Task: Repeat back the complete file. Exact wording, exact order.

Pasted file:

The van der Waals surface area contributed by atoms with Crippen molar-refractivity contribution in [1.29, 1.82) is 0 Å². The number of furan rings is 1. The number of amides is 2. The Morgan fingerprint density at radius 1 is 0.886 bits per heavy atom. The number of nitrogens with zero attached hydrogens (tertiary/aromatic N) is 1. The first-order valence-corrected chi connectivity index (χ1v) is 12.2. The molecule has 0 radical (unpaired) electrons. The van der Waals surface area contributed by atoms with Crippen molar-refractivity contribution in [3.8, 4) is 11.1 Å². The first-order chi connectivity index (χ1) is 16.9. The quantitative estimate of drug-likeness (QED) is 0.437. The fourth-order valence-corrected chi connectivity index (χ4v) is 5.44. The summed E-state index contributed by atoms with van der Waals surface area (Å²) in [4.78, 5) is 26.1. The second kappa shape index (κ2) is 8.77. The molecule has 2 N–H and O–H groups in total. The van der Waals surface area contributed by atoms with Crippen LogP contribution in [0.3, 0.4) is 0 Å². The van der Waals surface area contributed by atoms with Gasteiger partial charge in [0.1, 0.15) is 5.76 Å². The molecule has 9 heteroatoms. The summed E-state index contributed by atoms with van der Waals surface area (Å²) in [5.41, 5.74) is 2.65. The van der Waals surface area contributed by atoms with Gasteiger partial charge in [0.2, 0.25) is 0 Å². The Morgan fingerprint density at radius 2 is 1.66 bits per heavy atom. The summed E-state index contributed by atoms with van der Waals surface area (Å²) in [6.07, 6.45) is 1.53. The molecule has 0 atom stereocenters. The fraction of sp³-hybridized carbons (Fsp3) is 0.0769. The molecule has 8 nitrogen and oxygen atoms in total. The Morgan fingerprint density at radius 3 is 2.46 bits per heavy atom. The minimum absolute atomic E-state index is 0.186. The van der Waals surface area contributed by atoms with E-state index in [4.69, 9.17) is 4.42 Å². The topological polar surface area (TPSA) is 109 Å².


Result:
The van der Waals surface area contributed by atoms with Crippen molar-refractivity contribution in [1.29, 1.82) is 0 Å². The number of furan rings is 1. The number of amides is 2. The Morgan fingerprint density at radius 1 is 0.886 bits per heavy atom. The number of nitrogens with zero attached hydrogens (tertiary/aromatic N) is 1. The first-order valence-corrected chi connectivity index (χ1v) is 12.2. The molecule has 0 radical (unpaired) electrons. The van der Waals surface area contributed by atoms with Crippen molar-refractivity contribution in [3.8, 4) is 11.1 Å². The first-order chi connectivity index (χ1) is 16.9. The quantitative estimate of drug-likeness (QED) is 0.437. The fourth-order valence-corrected chi connectivity index (χ4v) is 5.44. The summed E-state index contributed by atoms with van der Waals surface area (Å²) in [4.78, 5) is 26.1. The second kappa shape index (κ2) is 8.77. The molecule has 2 N–H and O–H groups in total. The van der Waals surface area contributed by atoms with Crippen LogP contribution in [0.3, 0.4) is 0 Å². The van der Waals surface area contributed by atoms with Gasteiger partial charge in [0.1, 0.15) is 5.76 Å². The molecule has 9 heteroatoms. The summed E-state index contributed by atoms with van der Waals surface area (Å²) in [5.41, 5.74) is 2.65. The van der Waals surface area contributed by atoms with Gasteiger partial charge in [0.2, 0.25) is 0 Å². The Morgan fingerprint density at radius 2 is 1.66 bits per heavy atom. The summed E-state index contributed by atoms with van der Waals surface area (Å²) in [6.07, 6.45) is 1.53. The molecule has 0 atom stereocenters. The fraction of sp³-hybridized carbons (Fsp3) is 0.0769. The molecule has 8 nitrogen and oxygen atoms in total. The Morgan fingerprint density at radius 3 is 2.46 bits per heavy atom. The minimum absolute atomic E-state index is 0.186. The van der Waals surface area contributed by atoms with E-state index in [4.69, 9.17) is 4.42 Å². The topological polar surface area (TPSA) is 109 Å².